Panel Paper: Relating Seasonal Hunger, Coping and Prevention Strategies, and Household Nutrition: A Panel Analysis of Malawian Farm Households

Tuesday, June 14, 2016 : 12:10 PM
Clement House, 3rd Floor, Room 04 (London School of Economics)

*Names in bold indicate Presenter

C. Leigh Anderson1, Travis Reynolds2, Josh Merfeld1, Pierre Biscaye1, Katie Panhorst Harris1, Margaret Beetstra1 and Carol Levin3, (1)University of Washington, Evans School of Public Policy & Governance, (2)Colby College, (3)University of Washington, Department of Global Health
Chronic hunger and food insecurity have long been acknowledged as central issues in global poverty reduction. Both the Millennium Development Goals and the Sustainable Development Goals have targeted hunger (UN, 2016). The Food and Agriculture Organization (FAO) of the United Nations and the World Food Program, which track global and regional trends in undernourishment, report that nearly 800 million people are chronically undernourished worldwide (FAO, 2015; WFP, 2015). Though undernourishment is falling globally, progress in Sub-Saharan Africa (SSA) has been slower than average; more than one quarter of the world’s hungry now live in SSA as compared to 17% in 1990, and the total number of hungry in SSA has grown with the population, though the percentage affected by hunger has fallen from 33% to 23% over the same time period (FAO, 2015).

In Sub-Saharan Africa, over 400 million people live in poverty, and 60% of these people live in rural areas (World Bank, 2014a; World Bank, 2014b). The rural poor are likely to depend on agriculture and as such, are particularly susceptible to seasonal hunger in the months leading up to the annual harvest. However, the effects of seasonality likely spill over to the urban sphere as well, since food prices rise as food becomes relatively scarce. Despite its growing recognition in the literature, the prevalence of seasonal hunger in rural and urban areas of Africa is poorly understood. No estimates are compiled, and limited evidence exists on how causes and impacts differ between seasonal and chronic hunger.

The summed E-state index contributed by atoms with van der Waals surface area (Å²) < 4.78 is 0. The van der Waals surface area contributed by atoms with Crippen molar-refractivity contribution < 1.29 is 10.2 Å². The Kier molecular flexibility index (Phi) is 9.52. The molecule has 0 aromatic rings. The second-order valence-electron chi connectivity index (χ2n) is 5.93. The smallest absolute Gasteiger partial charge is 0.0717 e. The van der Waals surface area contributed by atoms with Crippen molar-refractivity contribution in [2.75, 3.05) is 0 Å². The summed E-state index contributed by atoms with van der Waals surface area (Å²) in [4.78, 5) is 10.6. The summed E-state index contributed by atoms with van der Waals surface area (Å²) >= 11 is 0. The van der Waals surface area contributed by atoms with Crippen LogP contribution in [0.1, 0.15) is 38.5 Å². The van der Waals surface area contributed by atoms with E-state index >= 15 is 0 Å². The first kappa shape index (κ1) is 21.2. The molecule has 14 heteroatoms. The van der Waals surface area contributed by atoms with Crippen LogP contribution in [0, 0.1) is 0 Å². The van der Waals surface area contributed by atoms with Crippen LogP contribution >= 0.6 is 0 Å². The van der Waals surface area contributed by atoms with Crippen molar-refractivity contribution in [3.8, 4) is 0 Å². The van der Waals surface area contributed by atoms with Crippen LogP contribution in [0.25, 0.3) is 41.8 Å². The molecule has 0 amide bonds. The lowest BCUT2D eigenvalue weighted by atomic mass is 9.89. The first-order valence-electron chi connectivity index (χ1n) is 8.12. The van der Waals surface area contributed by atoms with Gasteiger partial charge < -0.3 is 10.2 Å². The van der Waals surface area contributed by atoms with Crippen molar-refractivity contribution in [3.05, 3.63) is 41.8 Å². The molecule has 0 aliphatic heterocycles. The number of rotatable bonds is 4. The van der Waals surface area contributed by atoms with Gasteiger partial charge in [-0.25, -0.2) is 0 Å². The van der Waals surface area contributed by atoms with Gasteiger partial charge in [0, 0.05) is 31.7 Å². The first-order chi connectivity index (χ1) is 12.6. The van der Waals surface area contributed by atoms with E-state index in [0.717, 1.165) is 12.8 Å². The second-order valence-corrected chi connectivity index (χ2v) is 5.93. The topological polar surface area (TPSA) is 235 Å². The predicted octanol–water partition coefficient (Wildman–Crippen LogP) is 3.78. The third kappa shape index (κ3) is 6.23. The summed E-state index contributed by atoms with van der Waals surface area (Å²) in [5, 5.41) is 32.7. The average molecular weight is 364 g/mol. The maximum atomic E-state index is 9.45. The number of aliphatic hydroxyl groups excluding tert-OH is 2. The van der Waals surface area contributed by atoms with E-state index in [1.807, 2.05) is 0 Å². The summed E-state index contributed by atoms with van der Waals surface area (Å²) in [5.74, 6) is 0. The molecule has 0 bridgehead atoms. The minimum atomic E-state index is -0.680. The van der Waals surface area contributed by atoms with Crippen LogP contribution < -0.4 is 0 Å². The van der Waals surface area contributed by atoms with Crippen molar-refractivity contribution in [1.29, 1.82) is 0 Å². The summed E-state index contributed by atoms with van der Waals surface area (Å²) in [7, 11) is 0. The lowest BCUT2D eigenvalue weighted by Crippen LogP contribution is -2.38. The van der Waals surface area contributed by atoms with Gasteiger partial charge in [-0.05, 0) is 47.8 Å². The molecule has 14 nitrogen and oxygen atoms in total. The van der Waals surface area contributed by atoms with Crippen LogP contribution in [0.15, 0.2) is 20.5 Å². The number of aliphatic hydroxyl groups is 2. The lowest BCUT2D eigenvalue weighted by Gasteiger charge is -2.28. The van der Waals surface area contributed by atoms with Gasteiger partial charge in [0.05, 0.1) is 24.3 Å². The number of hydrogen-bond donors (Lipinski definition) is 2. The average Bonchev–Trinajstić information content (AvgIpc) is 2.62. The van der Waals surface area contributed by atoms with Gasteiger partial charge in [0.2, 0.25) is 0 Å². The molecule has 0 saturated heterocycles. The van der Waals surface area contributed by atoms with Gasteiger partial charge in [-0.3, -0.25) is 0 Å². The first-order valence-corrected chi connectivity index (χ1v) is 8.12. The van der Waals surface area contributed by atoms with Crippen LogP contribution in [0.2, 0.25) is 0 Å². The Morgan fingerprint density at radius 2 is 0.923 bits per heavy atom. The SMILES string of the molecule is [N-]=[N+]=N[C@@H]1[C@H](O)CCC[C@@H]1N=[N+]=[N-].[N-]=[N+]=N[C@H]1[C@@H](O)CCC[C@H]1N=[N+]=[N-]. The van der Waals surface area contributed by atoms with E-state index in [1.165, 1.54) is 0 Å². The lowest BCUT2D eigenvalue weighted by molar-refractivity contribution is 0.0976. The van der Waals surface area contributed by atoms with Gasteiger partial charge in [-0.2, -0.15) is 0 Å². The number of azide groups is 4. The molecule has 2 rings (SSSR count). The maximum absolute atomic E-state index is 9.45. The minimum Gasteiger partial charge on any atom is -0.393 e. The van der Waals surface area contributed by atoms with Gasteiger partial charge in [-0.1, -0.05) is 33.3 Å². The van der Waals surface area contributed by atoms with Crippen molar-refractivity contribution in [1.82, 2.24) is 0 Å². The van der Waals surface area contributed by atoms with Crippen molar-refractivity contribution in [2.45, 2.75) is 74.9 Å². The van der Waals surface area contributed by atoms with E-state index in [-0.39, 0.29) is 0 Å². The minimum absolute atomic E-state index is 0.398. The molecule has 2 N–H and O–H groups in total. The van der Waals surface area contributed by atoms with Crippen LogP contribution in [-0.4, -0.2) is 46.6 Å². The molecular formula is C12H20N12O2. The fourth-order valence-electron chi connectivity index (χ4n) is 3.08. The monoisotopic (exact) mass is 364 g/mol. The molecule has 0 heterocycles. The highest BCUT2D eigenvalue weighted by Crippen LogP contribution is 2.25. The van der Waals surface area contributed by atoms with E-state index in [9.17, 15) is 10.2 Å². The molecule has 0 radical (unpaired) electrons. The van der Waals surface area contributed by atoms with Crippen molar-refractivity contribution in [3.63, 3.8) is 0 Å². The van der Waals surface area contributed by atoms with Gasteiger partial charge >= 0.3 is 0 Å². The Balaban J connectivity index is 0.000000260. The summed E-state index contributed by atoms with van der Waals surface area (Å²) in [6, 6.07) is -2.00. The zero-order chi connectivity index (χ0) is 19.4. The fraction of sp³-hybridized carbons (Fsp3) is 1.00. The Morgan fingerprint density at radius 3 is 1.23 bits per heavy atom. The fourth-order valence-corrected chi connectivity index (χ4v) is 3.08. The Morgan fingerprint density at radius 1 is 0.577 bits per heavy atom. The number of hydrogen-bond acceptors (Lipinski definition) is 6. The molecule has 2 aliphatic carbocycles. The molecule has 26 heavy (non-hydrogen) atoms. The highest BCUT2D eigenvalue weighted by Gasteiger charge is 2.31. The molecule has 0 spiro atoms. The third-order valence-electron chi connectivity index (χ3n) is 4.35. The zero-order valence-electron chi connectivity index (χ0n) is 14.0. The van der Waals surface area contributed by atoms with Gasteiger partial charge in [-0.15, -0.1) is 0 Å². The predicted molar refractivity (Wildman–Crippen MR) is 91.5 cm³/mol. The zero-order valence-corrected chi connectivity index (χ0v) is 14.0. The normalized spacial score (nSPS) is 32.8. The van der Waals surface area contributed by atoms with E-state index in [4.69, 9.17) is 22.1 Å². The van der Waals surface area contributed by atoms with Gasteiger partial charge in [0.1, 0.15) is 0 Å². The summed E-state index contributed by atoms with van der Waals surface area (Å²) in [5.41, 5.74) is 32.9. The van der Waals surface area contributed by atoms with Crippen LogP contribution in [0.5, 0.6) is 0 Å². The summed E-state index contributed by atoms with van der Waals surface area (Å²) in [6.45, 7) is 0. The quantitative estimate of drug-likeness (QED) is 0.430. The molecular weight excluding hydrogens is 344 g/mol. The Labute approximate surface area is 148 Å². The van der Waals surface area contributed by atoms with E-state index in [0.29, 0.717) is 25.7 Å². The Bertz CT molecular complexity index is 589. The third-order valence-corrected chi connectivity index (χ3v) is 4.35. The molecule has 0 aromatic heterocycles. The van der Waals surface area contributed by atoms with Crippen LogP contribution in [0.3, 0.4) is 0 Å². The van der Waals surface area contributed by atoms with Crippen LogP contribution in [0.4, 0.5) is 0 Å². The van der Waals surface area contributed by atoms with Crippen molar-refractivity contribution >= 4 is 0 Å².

This paper contributes to the body of evidence on the extent and drivers of seasonal hunger using panel data from the Malawi Integrated Household Panel Survey. A panel sample of 2,270 rural and 400 urban households across 2 survey waves (2010-2013) allows us to first examine the prevalence of hunger in general and seasonal hunger in particular, and across farm and non-farm households.

After establishing that seasonal hunger persists in Malawi, we investigate whether it is potentially associated with some variation in household and farm characteristics, or if it appears to be solely explained by rainfall.  We find the former, implying some scope for meaningful interventions beyond irrigation. Farmers use various ex-ante on-farm strategies to smooth consumption, including planting “off-season” crops, investing in post-harvest storage technologies, or generally diversifying farm portfolios including livestock products and/or wild crops.  Similarly, when markets are available, farmers may diversify through off-farm income sources (local wages and remittances) in order to purchase food in lean seasons. Second, we investigate whether households with seasonal hunger practice other commonly cited ex-poste coping responses such as early harvesting of crops, and selling assets or borrowing money. Finally, we investigate whether a short-run response of early harvesting could exacerbate future seasonal, and ultimately chronic, hunger by reducing crop yield and nutritional value.